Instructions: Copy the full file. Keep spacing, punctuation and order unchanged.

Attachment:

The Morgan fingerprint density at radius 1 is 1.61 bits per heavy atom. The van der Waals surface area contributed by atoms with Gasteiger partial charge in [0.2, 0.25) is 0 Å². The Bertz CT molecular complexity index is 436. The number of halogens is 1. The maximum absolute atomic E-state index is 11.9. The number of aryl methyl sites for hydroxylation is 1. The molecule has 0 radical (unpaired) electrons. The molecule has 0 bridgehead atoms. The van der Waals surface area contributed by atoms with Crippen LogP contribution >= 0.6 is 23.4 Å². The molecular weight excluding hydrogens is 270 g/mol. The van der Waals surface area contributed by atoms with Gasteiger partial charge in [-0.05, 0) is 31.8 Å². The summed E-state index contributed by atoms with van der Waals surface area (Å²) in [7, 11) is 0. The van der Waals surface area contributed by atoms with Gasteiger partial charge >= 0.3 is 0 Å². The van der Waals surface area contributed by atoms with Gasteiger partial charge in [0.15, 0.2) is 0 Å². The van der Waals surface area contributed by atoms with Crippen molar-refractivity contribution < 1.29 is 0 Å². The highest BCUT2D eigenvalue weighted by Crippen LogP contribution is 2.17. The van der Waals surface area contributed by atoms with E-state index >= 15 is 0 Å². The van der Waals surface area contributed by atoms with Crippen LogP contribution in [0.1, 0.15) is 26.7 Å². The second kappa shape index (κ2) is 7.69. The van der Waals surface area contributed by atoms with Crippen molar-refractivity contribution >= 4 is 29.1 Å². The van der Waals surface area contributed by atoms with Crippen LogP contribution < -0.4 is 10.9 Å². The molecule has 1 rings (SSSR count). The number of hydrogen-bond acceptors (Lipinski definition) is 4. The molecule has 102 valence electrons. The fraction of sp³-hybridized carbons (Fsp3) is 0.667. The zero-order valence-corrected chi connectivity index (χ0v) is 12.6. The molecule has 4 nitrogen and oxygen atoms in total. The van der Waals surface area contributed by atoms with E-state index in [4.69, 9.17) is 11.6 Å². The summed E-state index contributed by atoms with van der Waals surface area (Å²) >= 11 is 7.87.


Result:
The Morgan fingerprint density at radius 1 is 1.61 bits per heavy atom. The van der Waals surface area contributed by atoms with Gasteiger partial charge in [0.2, 0.25) is 0 Å². The Bertz CT molecular complexity index is 436. The number of halogens is 1. The maximum absolute atomic E-state index is 11.9. The number of aryl methyl sites for hydroxylation is 1. The molecule has 0 radical (unpaired) electrons. The molecule has 0 bridgehead atoms. The van der Waals surface area contributed by atoms with Crippen LogP contribution >= 0.6 is 23.4 Å². The molecular weight excluding hydrogens is 270 g/mol. The van der Waals surface area contributed by atoms with Gasteiger partial charge in [-0.05, 0) is 31.8 Å². The summed E-state index contributed by atoms with van der Waals surface area (Å²) in [7, 11) is 0. The van der Waals surface area contributed by atoms with Gasteiger partial charge >= 0.3 is 0 Å². The van der Waals surface area contributed by atoms with Gasteiger partial charge in [0.15, 0.2) is 0 Å². The van der Waals surface area contributed by atoms with Crippen molar-refractivity contribution < 1.29 is 0 Å². The highest BCUT2D eigenvalue weighted by Crippen LogP contribution is 2.17. The van der Waals surface area contributed by atoms with E-state index >= 15 is 0 Å². The van der Waals surface area contributed by atoms with Crippen LogP contribution in [0.1, 0.15) is 26.7 Å². The second kappa shape index (κ2) is 7.69. The van der Waals surface area contributed by atoms with Crippen molar-refractivity contribution >= 4 is 29.1 Å². The van der Waals surface area contributed by atoms with Crippen LogP contribution < -0.4 is 10.9 Å². The molecule has 1 rings (SSSR count). The number of hydrogen-bond acceptors (Lipinski definition) is 4. The molecule has 102 valence electrons. The fraction of sp³-hybridized carbons (Fsp3) is 0.667. The zero-order valence-corrected chi connectivity index (χ0v) is 12.6. The molecule has 4 nitrogen and oxygen atoms in total. The van der Waals surface area contributed by atoms with E-state index in [4.69, 9.17) is 11.6 Å². The summed E-state index contributed by atoms with van der Waals surface area (Å²) >= 11 is 7.87.